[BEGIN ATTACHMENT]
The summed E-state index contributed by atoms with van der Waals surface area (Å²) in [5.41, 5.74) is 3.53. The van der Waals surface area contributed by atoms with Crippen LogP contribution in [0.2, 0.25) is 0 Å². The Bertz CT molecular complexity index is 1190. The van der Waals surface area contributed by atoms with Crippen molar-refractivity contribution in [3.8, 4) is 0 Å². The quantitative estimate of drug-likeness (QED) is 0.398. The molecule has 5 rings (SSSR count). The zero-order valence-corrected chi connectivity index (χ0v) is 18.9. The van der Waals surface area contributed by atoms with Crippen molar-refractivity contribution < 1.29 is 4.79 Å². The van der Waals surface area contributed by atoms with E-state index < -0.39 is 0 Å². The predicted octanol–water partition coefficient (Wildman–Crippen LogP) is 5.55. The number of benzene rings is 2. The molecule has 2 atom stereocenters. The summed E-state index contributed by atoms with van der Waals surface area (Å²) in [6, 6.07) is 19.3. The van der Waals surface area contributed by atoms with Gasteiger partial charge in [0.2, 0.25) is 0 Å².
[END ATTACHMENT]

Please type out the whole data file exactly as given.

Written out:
The summed E-state index contributed by atoms with van der Waals surface area (Å²) in [5.41, 5.74) is 3.53. The van der Waals surface area contributed by atoms with Crippen LogP contribution in [0.2, 0.25) is 0 Å². The Bertz CT molecular complexity index is 1190. The van der Waals surface area contributed by atoms with Crippen molar-refractivity contribution in [3.8, 4) is 0 Å². The quantitative estimate of drug-likeness (QED) is 0.398. The molecule has 5 rings (SSSR count). The zero-order valence-corrected chi connectivity index (χ0v) is 18.9. The van der Waals surface area contributed by atoms with Crippen molar-refractivity contribution < 1.29 is 4.79 Å². The van der Waals surface area contributed by atoms with E-state index < -0.39 is 0 Å². The predicted octanol–water partition coefficient (Wildman–Crippen LogP) is 5.55. The number of benzene rings is 2. The molecule has 2 atom stereocenters. The summed E-state index contributed by atoms with van der Waals surface area (Å²) in [6, 6.07) is 19.3. The van der Waals surface area contributed by atoms with Gasteiger partial charge in [0.2, 0.25) is 0 Å².